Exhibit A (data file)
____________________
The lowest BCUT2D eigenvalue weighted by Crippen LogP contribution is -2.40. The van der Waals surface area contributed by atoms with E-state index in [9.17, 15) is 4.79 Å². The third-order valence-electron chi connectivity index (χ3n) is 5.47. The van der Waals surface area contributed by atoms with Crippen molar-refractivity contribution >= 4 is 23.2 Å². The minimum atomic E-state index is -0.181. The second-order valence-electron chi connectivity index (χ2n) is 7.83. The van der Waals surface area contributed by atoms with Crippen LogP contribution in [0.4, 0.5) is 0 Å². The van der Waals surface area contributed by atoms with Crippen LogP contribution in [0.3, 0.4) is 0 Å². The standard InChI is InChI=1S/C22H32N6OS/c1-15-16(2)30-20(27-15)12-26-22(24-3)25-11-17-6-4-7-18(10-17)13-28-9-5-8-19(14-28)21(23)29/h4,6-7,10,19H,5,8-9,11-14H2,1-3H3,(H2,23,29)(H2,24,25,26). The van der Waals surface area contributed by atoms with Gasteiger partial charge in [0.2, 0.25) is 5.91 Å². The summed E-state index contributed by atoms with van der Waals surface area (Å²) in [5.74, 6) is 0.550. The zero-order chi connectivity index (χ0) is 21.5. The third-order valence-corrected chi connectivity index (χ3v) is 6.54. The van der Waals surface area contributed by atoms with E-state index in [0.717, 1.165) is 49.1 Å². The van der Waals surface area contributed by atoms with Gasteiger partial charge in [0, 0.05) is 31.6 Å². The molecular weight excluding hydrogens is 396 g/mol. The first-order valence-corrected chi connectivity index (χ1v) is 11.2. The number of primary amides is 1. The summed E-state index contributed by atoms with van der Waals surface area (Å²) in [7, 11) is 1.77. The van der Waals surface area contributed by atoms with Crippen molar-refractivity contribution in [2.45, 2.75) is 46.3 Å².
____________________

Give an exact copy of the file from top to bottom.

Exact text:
The lowest BCUT2D eigenvalue weighted by Crippen LogP contribution is -2.40. The van der Waals surface area contributed by atoms with E-state index in [9.17, 15) is 4.79 Å². The third-order valence-electron chi connectivity index (χ3n) is 5.47. The van der Waals surface area contributed by atoms with Crippen molar-refractivity contribution >= 4 is 23.2 Å². The minimum atomic E-state index is -0.181. The second-order valence-electron chi connectivity index (χ2n) is 7.83. The van der Waals surface area contributed by atoms with Crippen LogP contribution in [0.4, 0.5) is 0 Å². The van der Waals surface area contributed by atoms with Crippen LogP contribution in [0.3, 0.4) is 0 Å². The standard InChI is InChI=1S/C22H32N6OS/c1-15-16(2)30-20(27-15)12-26-22(24-3)25-11-17-6-4-7-18(10-17)13-28-9-5-8-19(14-28)21(23)29/h4,6-7,10,19H,5,8-9,11-14H2,1-3H3,(H2,23,29)(H2,24,25,26). The van der Waals surface area contributed by atoms with Gasteiger partial charge in [0.2, 0.25) is 5.91 Å². The summed E-state index contributed by atoms with van der Waals surface area (Å²) in [5.74, 6) is 0.550. The zero-order chi connectivity index (χ0) is 21.5. The third-order valence-corrected chi connectivity index (χ3v) is 6.54. The van der Waals surface area contributed by atoms with E-state index in [0.717, 1.165) is 49.1 Å². The van der Waals surface area contributed by atoms with Gasteiger partial charge in [0, 0.05) is 31.6 Å². The molecular weight excluding hydrogens is 396 g/mol. The first-order valence-corrected chi connectivity index (χ1v) is 11.2. The number of primary amides is 1. The summed E-state index contributed by atoms with van der Waals surface area (Å²) in [7, 11) is 1.77. The van der Waals surface area contributed by atoms with Crippen molar-refractivity contribution in [2.45, 2.75) is 46.3 Å².